In Vitro Assessment of Medical Device Toxicity: Interactions of Benzalkonium Chloride With Silicone-Containing and p-HEMA–Containing Hydrogel Contact Lens Materials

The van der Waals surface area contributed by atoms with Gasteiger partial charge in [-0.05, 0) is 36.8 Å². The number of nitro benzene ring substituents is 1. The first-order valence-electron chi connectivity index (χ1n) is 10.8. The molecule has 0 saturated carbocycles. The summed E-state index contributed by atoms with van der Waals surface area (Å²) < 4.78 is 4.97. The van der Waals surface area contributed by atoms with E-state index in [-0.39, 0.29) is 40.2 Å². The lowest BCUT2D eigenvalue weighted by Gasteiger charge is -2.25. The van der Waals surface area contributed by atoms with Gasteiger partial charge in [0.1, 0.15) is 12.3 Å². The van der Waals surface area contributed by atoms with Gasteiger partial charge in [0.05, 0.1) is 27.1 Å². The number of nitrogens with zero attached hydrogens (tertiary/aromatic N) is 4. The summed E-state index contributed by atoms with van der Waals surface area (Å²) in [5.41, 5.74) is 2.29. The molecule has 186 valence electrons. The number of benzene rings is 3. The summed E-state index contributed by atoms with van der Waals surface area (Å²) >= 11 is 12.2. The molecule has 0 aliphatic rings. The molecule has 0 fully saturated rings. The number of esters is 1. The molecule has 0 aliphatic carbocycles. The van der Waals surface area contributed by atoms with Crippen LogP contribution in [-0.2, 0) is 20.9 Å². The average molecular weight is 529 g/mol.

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PURPOSE: To analyze the interactions of benzalkonium chloride (BAK) with silicone-containing (lotrafilcon A and galyfilcon A) and p-HEMA-containing (etafilcon A and vifilcon A) hydrogel contact lenses and to examine the possibility of using sodium fluorescein permeability assay (SFPA), 3-(4,5-dimethylthiazol- 2-yl)-2,5-diphenyltetrazolium bromide (MTT) assay and the bovine lens assay in conjunction with confocal laser scanning microscopy (CLSM) as a battery of in vitro alternatives to evaluate the potential toxicity of soft contact lenses. METHODS: Four soft contact lens types (Focus Monthly [vifilcon A], Focus NIGHT & DAY [lotrafilcon A], ACUVUE Advance With Hydraclear [galyfilcon A], and SUREVUE [etafilcon A]) were soaked for 24 hours in various concentrations of BAK (1%, 0.1%, 0.01%, and 0.001%) in 20-mL glass vials. After 24 hours, the lenses were gently washed in Hanks' Balanced Salt Solution (HBSS), placed in 5 mL of HBSS, and incubated for a total of 7 days at 37 degrees C, 5% CO2. BAK released into HBSS (i.e., the extract) was recovered from the vials and used as the test chemical in the SFPA (epithelium integrity), MTT assay (cellular viability), and the bovine lens assay with CLSM (mitochondrial metabolism and optical properties). The amount of BAK extracted from the various contact lenses was measured using an Abbe refractometer. Negative controls consisted of HBSS and contact lenses subjected to the same conditions as the treated contact lenses, but without BAK. RESULTS: Extracts obtained from soaking Focus Monthly lenses in BAK caused the most damage to the epithelium and mitochondrial metabolism. However, at 0.1% BAK extraction, all lens extracts showed increased levels of back vertex distance variability of the cultured bovine lens. CONCLUSIONS: Unexpectedly, lenses extracted with HBSS showed SFPA and MTT assay responses and an observed effect on the bovine lens epithelium visualized by CLSM, indicating that unknown chemical agents may be leached from contact lens polymers.
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